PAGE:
We've been to some small towns and heard us some big talk, and tonight in Iowa, we begin to get a little closer to the real thing. We've heard a lot about how personal ambition shapes character for better and worse. Are the candidates for president trying too hard? Have they been seeking power too long? Are they in the race for us, or for them?
Most of the analysis has been candidate-specific, without much talk about what it actually takes to be a great president, or even a good one. It's still hard to tell who will begin to separate from the pack tonight. That's often how it works in a democracy. We not only fail to foresee the winners, but have trouble discerning who's likeliest to rise to the occasion inside the confusing fog of troubling events. Most of us who cover the race evaluate and analyze what's both lofty and trite, but we shy from those old-fashioned standards by which we measure excellence.
Robert Faulkner, a professor of political science at Boston University, reminds us in his fortuitous new book that it's important to think hard above the fray, to consider what informed leadership in the past to inform what we expect of leaders in the future. In "The Case for Greatness: Honorable Ambition and Its Critics," he reaches back as far as Aristotle for the standards of leadership, to accurately measure who has the qualities of excellence.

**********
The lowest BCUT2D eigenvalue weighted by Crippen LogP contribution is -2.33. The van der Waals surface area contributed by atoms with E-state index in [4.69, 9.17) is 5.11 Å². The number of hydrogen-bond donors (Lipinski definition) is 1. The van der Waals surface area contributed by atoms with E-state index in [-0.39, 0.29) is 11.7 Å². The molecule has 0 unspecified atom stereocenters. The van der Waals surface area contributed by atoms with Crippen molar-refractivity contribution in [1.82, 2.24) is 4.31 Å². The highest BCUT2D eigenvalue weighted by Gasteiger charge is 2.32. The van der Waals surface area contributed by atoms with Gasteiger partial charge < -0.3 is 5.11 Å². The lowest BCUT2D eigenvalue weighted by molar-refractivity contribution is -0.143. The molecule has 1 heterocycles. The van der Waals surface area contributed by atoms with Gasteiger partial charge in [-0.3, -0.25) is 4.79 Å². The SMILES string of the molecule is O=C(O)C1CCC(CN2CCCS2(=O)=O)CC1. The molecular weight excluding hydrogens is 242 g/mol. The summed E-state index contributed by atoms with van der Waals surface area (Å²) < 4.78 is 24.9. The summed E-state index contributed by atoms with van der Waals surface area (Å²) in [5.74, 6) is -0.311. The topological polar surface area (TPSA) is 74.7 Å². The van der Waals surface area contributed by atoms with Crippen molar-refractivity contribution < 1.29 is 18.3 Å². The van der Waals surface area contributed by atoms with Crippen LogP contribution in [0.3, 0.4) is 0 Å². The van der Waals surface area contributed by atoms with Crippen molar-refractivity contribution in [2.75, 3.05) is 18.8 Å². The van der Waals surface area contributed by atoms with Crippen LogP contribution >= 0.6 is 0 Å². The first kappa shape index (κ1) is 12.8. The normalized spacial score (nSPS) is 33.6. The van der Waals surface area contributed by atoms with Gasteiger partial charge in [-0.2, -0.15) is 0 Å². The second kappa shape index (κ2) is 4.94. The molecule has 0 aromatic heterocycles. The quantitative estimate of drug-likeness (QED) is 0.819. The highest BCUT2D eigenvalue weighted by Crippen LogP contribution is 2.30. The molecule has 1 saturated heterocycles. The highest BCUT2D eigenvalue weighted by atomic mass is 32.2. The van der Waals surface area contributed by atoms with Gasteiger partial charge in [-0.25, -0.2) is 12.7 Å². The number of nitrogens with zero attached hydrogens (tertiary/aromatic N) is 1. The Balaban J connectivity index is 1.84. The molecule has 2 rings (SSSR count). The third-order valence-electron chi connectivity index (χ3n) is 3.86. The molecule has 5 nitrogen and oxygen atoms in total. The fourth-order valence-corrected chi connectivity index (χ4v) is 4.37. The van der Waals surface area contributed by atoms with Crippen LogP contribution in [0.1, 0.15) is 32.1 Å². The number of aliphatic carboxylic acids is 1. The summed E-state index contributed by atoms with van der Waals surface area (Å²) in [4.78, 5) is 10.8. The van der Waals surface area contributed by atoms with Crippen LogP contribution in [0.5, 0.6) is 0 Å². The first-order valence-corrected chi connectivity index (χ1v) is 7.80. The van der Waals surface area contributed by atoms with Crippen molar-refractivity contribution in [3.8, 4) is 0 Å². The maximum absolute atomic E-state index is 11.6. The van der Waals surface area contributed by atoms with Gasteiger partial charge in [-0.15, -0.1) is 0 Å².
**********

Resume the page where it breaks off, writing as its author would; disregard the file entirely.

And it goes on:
"Magnanimity" and "greatness of soul" applaud ambition as the natural growth of virtue, compelling us to do good because doing good is the right thing to do. You can find these qualities in Nelson Mandela and Margaret Thatcher. We cherished it in Abraham Lincoln, who defined his own ambition with humility when he first ran for public office at the age of 23. "I can say for one that I have no other [ambition] so great as that of being truly esteemed of my fellow men, by rendering myself worthy of their esteem," he said. "How far I shall succeed in gratifying this ambition is yet to develop."
But develop it did. It was what Frederick Douglass, the one-time slave and eloquent abolitionist, saw in Lincoln when he met him for the first time in 1861: "He was the first great man that I talked with in the United States freely, who in no single instance reminded me of the difference between himself and myself, of the difference of color." That quality may be easier to find today, but it's difficult enough. The appeal of Barack Obama, it seems to me, is that he wants to see others and be perceived by others as no different from others, that the color of his skin is irrelevant. He's the first black politician to suggest this is possible. How far Obama can succeed is "yet to develop," but even in his inexperience he suggests he has that potential.